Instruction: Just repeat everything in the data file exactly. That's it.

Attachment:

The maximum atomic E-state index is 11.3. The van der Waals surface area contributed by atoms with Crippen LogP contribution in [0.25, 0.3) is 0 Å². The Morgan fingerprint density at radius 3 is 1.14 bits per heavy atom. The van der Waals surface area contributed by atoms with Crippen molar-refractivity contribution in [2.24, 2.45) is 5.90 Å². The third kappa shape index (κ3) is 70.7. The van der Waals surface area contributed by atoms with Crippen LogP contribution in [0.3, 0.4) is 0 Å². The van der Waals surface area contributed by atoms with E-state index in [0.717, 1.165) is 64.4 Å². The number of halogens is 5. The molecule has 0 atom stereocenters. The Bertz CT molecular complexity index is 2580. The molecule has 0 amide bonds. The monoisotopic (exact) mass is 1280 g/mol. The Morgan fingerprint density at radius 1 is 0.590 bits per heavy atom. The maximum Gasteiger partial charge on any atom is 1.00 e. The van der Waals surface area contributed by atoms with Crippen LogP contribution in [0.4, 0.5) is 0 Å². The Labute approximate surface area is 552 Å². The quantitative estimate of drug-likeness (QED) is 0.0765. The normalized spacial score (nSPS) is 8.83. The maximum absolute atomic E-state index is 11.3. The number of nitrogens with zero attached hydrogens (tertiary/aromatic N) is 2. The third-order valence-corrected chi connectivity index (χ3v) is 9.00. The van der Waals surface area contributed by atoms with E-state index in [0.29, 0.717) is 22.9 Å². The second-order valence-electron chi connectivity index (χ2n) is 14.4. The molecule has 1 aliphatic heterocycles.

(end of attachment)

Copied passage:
The maximum atomic E-state index is 11.3. The van der Waals surface area contributed by atoms with Crippen LogP contribution in [0.25, 0.3) is 0 Å². The Morgan fingerprint density at radius 3 is 1.14 bits per heavy atom. The van der Waals surface area contributed by atoms with Crippen molar-refractivity contribution in [2.24, 2.45) is 5.90 Å². The third kappa shape index (κ3) is 70.7. The van der Waals surface area contributed by atoms with Crippen LogP contribution in [0.3, 0.4) is 0 Å². The van der Waals surface area contributed by atoms with E-state index in [0.717, 1.165) is 64.4 Å². The number of halogens is 5. The molecule has 0 atom stereocenters. The Bertz CT molecular complexity index is 2580. The molecule has 0 amide bonds. The monoisotopic (exact) mass is 1280 g/mol. The Morgan fingerprint density at radius 1 is 0.590 bits per heavy atom. The maximum Gasteiger partial charge on any atom is 1.00 e. The van der Waals surface area contributed by atoms with Crippen LogP contribution in [0.4, 0.5) is 0 Å². The Labute approximate surface area is 552 Å². The quantitative estimate of drug-likeness (QED) is 0.0765. The normalized spacial score (nSPS) is 8.83. The maximum absolute atomic E-state index is 11.3. The number of nitrogens with zero attached hydrogens (tertiary/aromatic N) is 2. The third-order valence-corrected chi connectivity index (χ3v) is 9.00. The van der Waals surface area contributed by atoms with E-state index in [0.29, 0.717) is 22.9 Å². The second-order valence-electron chi connectivity index (χ2n) is 14.4. The molecule has 1 aliphatic heterocycles.